Fantastic article in the Washington Post by Hunter Rawlings, president of the Association of American Universities and a former president of Cornell University and the University of Iowa. When we talk about the value of college, it’s easy to compare schools based on metrics (graduation rates, student earnings, default rates, etc.) and forget that it’s the effort from individual students that makes the difference. Excerpt:
Unlike a car, college requires the “buyer” to do most of the work to obtain its value. The value of a degree depends more on the student’s input than on the college’s curriculum. I know this because I have seen excellent students get great educations at average colleges, and unmotivated students get poor educations at excellent colleges. And I have taught classes which my students made great through their efforts, and classes which my students made average or worse through their lack of effort. Though I would like to think I made a real contribution to student learning, my role was not the sole or even determining factor in the value of those courses to my students.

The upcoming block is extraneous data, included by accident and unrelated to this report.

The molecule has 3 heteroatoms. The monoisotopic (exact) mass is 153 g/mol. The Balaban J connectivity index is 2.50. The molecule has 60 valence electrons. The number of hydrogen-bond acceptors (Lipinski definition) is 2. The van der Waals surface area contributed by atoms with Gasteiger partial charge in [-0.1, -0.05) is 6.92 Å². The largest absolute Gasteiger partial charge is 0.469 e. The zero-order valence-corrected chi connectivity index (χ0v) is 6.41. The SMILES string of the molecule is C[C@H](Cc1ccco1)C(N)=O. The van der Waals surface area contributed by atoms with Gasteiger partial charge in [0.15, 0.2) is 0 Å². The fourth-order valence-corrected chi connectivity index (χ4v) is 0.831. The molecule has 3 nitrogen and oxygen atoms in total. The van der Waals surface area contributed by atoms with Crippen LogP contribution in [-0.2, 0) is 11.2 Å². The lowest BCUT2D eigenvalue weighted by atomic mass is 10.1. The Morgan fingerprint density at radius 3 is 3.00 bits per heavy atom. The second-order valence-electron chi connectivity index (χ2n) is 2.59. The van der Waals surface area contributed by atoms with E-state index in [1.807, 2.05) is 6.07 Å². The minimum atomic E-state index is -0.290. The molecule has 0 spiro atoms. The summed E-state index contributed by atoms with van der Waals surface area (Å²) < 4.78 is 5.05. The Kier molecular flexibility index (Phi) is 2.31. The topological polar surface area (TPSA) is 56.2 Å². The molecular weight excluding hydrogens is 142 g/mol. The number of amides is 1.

Read the whole thing–the ending is particularly good.